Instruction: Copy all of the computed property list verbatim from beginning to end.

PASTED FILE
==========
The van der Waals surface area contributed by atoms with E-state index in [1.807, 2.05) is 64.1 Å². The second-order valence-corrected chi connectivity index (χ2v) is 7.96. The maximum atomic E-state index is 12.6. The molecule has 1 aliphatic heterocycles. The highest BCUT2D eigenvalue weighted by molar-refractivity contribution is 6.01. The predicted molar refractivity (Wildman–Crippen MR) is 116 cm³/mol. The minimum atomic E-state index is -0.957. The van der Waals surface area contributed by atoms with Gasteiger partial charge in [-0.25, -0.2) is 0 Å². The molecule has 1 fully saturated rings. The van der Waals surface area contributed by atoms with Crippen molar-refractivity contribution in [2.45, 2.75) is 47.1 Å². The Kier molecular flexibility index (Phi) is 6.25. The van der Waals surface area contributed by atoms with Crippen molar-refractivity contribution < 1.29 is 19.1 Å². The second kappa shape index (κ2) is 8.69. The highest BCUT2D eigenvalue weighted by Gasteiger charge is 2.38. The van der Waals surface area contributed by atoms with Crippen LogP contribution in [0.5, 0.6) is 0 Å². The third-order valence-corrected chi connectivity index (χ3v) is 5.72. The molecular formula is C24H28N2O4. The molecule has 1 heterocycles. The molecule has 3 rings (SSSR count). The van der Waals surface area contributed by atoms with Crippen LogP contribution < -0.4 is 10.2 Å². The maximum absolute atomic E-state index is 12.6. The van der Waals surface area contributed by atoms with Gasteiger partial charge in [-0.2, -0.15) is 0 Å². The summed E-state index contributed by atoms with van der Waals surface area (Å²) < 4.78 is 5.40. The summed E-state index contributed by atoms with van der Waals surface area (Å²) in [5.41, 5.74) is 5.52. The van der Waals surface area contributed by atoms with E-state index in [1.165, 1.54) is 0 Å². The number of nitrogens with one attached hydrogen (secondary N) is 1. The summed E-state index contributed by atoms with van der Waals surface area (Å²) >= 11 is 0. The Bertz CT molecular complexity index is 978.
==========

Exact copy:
The van der Waals surface area contributed by atoms with E-state index in [1.807, 2.05) is 64.1 Å². The second-order valence-corrected chi connectivity index (χ2v) is 7.96. The maximum atomic E-state index is 12.6. The molecule has 1 aliphatic heterocycles. The highest BCUT2D eigenvalue weighted by molar-refractivity contribution is 6.01. The predicted molar refractivity (Wildman–Crippen MR) is 116 cm³/mol. The minimum atomic E-state index is -0.957. The van der Waals surface area contributed by atoms with Gasteiger partial charge in [-0.25, -0.2) is 0 Å². The molecule has 1 fully saturated rings. The van der Waals surface area contributed by atoms with Crippen molar-refractivity contribution in [2.45, 2.75) is 47.1 Å². The Kier molecular flexibility index (Phi) is 6.25. The van der Waals surface area contributed by atoms with Crippen molar-refractivity contribution < 1.29 is 19.1 Å². The second kappa shape index (κ2) is 8.69. The highest BCUT2D eigenvalue weighted by Gasteiger charge is 2.38. The van der Waals surface area contributed by atoms with Crippen LogP contribution in [0.5, 0.6) is 0 Å². The third-order valence-corrected chi connectivity index (χ3v) is 5.72. The molecular formula is C24H28N2O4. The molecule has 1 heterocycles. The molecule has 3 rings (SSSR count). The van der Waals surface area contributed by atoms with Crippen LogP contribution < -0.4 is 10.2 Å². The maximum absolute atomic E-state index is 12.6. The van der Waals surface area contributed by atoms with Gasteiger partial charge in [-0.2, -0.15) is 0 Å². The summed E-state index contributed by atoms with van der Waals surface area (Å²) < 4.78 is 5.40. The summed E-state index contributed by atoms with van der Waals surface area (Å²) in [5.41, 5.74) is 5.52. The van der Waals surface area contributed by atoms with E-state index in [1.165, 1.54) is 0 Å². The number of nitrogens with one attached hydrogen (secondary N) is 1. The summed E-state index contributed by atoms with van der Waals surface area (Å²) >= 11 is 0. The Bertz CT molecular complexity index is 978.